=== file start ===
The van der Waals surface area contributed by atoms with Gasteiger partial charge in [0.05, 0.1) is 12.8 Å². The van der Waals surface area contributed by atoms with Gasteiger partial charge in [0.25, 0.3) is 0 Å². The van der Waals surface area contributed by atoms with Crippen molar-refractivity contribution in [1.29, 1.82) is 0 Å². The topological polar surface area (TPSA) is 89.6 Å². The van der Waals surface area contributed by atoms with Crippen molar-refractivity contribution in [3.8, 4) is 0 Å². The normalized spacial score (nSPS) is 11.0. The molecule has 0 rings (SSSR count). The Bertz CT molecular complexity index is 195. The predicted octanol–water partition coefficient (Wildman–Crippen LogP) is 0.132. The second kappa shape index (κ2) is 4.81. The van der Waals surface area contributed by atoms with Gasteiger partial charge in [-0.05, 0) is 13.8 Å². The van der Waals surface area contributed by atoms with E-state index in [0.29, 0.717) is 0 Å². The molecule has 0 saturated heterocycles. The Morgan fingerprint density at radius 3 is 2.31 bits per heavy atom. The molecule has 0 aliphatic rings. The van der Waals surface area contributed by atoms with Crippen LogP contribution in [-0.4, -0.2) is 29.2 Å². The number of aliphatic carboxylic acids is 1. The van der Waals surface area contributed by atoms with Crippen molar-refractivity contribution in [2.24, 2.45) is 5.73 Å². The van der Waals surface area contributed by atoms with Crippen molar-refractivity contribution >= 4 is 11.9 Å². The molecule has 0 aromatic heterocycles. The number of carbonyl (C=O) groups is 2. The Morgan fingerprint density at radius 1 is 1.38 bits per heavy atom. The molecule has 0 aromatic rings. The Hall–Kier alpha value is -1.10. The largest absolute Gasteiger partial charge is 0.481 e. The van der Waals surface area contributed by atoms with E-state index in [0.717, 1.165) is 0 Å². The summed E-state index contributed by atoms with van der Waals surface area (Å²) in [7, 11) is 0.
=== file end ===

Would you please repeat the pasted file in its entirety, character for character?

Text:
The van der Waals surface area contributed by atoms with Gasteiger partial charge in [0.05, 0.1) is 12.8 Å². The van der Waals surface area contributed by atoms with Gasteiger partial charge in [0.25, 0.3) is 0 Å². The van der Waals surface area contributed by atoms with Crippen molar-refractivity contribution in [1.29, 1.82) is 0 Å². The topological polar surface area (TPSA) is 89.6 Å². The van der Waals surface area contributed by atoms with Crippen molar-refractivity contribution in [3.8, 4) is 0 Å². The normalized spacial score (nSPS) is 11.0. The molecule has 0 rings (SSSR count). The Bertz CT molecular complexity index is 195. The predicted octanol–water partition coefficient (Wildman–Crippen LogP) is 0.132. The second kappa shape index (κ2) is 4.81. The van der Waals surface area contributed by atoms with Gasteiger partial charge in [-0.05, 0) is 13.8 Å². The van der Waals surface area contributed by atoms with E-state index in [0.29, 0.717) is 0 Å². The molecule has 0 saturated heterocycles. The Morgan fingerprint density at radius 3 is 2.31 bits per heavy atom. The molecule has 0 aliphatic rings. The van der Waals surface area contributed by atoms with Crippen LogP contribution in [-0.4, -0.2) is 29.2 Å². The number of aliphatic carboxylic acids is 1. The van der Waals surface area contributed by atoms with Crippen molar-refractivity contribution in [2.24, 2.45) is 5.73 Å². The van der Waals surface area contributed by atoms with Crippen molar-refractivity contribution >= 4 is 11.9 Å². The molecule has 0 aromatic heterocycles. The number of carbonyl (C=O) groups is 2. The Morgan fingerprint density at radius 1 is 1.38 bits per heavy atom. The molecule has 0 aromatic rings. The Hall–Kier alpha value is -1.10. The largest absolute Gasteiger partial charge is 0.481 e. The van der Waals surface area contributed by atoms with E-state index in [0.717, 1.165) is 0 Å². The summed E-state index contributed by atoms with van der Waals surface area (Å²) in [7, 11) is 0.